What I Learned On My Trip to Egypt

 In travel

I recently took a trip to Egypt and Jordan. I signed on for Memphis Tours’ Best Tour of Egypt and Jordan with a travel buddy, a trip that promised two solid weeks of experiences in Egypt, including three days in Jordan. The experiences were all amazing and it was a grand adventure.

Now that I’m back, I’d like to share some of my thoughts about this incredible trip.

  1. Egypt is safe. There are security checkpoints on all major highways and at every historical site and tourist attraction in both Egypt and Jordan. All of the hotels we stayed in had security scanners at their entrances. In addition to the security presence, I never felt threatened or nervous at any time during our trip. If you’re worried about traveling to Egypt because of fear of terrorist attacks, don’t be. On my trip, I never felt any sense of looming danger anywhere we went. Anyway, they want us to come because their economy depends on tourism, which is way down over there.
  2. The pyramids are more awe-inspiring than I expected. “Ooh a bunch of old rocks in the desert.” Uh, no. We had a view of the Great Pyramid of Giza and the Pyramid of Khafre (the other big pyramid) from our hotel room and that view alone blew me away. Then we visited the pyramids up close and personal. It was unforgettable, even with all the touts (sellers) hawking their cheap tourist wares. Massive. Ancient. Larger than life. Camels. And we got to climb around inside, which was a fun little adventure.

    Great Pyramid of Giza

    The Great Pyramid of Giza

     

  3. Egypt is not expensive. Yay dollar! The exchange rate is very favorable to the dollar (1 US dollar = 16.14 Egyptian pounds), so everything was pretty cheap. On our tour, breakfasts and lunches were included but we had to pay for all of our drinks and dinners, and they were cheap. The most expensive meal we had was an excellent dinner at the Italian restaurant in our hotel at Sharm el-Sheikh. Dinner for two including a bottle of wine, appetizers and dessert cost the equivalent of 60 US dollars. Also, you have to tip everyone in Egypt but the tip amounts were always small, maybe 5 EPs. Once in a while I would run out of small Egyptian bills, so I’d tip one American dollar. Big smile in return!
  4. Cairo is insane. It’s super crowded, the traffic is totally crazy and there’s trash on the streets. A typical traffic jam on a major thoroughfare was full of honking cars, vans and pickup trucks, motorcycles and horse- or donkey-drawn carts all competing for space on the roads without any regard for the painted lanes or order of any kind. Vehicles constantly weaved in and out of traffic and cut each other off, with pedestrians simply waiting for an opening to cross. Open carts carried everything from people to fruit and vegetables to empty gas canisters. And yes, there is trash everywhere on the streets of Cairo. It’s a little less obvious in the downtown business area but everywhere else, there doesn’t seem to be a lot of trash pickup going on. This is not a judgment, just an observation. In spite of the insanity, I enjoyed Cairo because the people were very friendly.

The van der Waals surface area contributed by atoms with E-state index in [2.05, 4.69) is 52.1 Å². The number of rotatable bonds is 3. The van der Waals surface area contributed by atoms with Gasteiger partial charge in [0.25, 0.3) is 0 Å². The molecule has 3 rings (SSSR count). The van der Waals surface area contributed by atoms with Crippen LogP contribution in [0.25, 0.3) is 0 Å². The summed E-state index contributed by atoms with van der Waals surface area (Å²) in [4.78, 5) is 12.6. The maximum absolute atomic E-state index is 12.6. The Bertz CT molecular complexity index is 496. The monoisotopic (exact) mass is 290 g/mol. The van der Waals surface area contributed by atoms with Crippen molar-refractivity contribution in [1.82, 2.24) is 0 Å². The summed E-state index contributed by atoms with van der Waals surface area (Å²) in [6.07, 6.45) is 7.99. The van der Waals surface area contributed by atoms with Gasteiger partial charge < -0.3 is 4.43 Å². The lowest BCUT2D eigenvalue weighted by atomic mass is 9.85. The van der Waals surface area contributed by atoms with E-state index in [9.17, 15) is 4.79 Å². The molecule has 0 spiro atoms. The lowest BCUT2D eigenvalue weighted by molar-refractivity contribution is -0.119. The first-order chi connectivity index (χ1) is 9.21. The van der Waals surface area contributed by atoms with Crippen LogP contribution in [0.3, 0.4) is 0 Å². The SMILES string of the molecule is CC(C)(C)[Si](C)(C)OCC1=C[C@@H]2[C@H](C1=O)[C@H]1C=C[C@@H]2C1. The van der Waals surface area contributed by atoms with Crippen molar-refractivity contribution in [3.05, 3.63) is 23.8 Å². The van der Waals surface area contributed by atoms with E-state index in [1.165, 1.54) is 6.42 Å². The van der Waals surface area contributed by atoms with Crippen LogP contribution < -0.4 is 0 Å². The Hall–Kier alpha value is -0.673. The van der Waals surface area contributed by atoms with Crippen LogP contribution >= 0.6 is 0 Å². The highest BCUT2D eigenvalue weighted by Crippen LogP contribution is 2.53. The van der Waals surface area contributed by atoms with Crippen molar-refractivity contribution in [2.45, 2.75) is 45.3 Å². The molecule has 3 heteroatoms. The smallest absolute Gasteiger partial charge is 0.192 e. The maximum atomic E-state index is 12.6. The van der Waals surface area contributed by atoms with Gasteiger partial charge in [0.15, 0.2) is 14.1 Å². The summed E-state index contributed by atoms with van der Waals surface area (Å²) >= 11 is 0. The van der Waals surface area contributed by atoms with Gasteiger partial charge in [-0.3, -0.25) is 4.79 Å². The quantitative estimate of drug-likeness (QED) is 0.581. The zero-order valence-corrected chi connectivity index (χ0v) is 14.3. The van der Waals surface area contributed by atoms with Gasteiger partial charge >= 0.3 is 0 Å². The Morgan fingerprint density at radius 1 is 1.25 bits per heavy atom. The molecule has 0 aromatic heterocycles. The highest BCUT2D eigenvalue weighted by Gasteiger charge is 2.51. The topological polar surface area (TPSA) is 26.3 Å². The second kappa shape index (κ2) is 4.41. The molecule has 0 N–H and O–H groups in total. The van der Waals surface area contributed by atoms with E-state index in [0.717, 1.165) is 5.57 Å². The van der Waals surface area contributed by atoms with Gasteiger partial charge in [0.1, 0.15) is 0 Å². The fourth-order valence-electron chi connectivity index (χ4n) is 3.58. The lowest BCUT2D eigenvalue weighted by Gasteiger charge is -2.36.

5. There are stray cats everywhere. Literally everywhere. On city streets in Cairo and Luxor. At historical sites. Inside historical sites even! My travel buddy Dave was a cat magnet throughout the trip.

    Local Egyptian with cats

    Local Egyptian with cats

     

  6. Apparently they don’t believe in paper towels in Egypt. Instead, tissues are used inside most restrooms as paper towels and toilet paper (except our hotels), outside many rest rooms at tourist sites. They never gave you enough tissues either, and we’re not talking two-ply. There’s always a local man or boy outside the men’s room entrance (a woman had this job outside ladies rooms)  excitedly handing you a handful of tissues. You tipped them on your way out of the bathroom.
  7. Egyptians liked my goatee. Many local men we encountered on our travels would look at me, smile, stroke their chins to indicate my beard, and call me “Rameses.” This became a funny joke throughout our trip. One of our tour guides explained that I look Egyptian.

    Rameses

    Rameses and me at Abu Simbel

     

  8. The insects are relentless. Forget ISIS, Al Qaeda and the Taliban. The insects are the real terrorists in Egypt and Jordan. If you go to Egypt, expect to be assaulted by flies, sand flies, fleas and the treacherous invisible mosquitoes of Sharm el-Sheikh. They’re awful. My friend Dave counted over 40 bites on his feet and legs at the end of our trip. If you go to Egypt, be sure to bring strong anti-bug cream (creams are easier to carry around with you than spray cans) and anti-itch cream. You WILL need it. We finally bought the proper remedies after we were in Sharm el-Sheikh for a day and the mosquitoes had already had their way with us.
  9. Aggressive local vendors. The local vendors are aggressive but easy to deal with and often very funny. They are at every tourist attraction, sometimes in great numbers. Some people complain about their presence, especially at the pyramids, but we were told to either ignore them completely or tell them “no” or “no thank you” in Arabic. La! La shukran! After a day or so, I learned to just ignore them and it didn’t bother me in the least. Part of our trip was a cruise on the Nile River, and one night a couple of very persistent local men tried to sell us stuff from their little boat, while our big cruise boat was still moving. Check out the video below.
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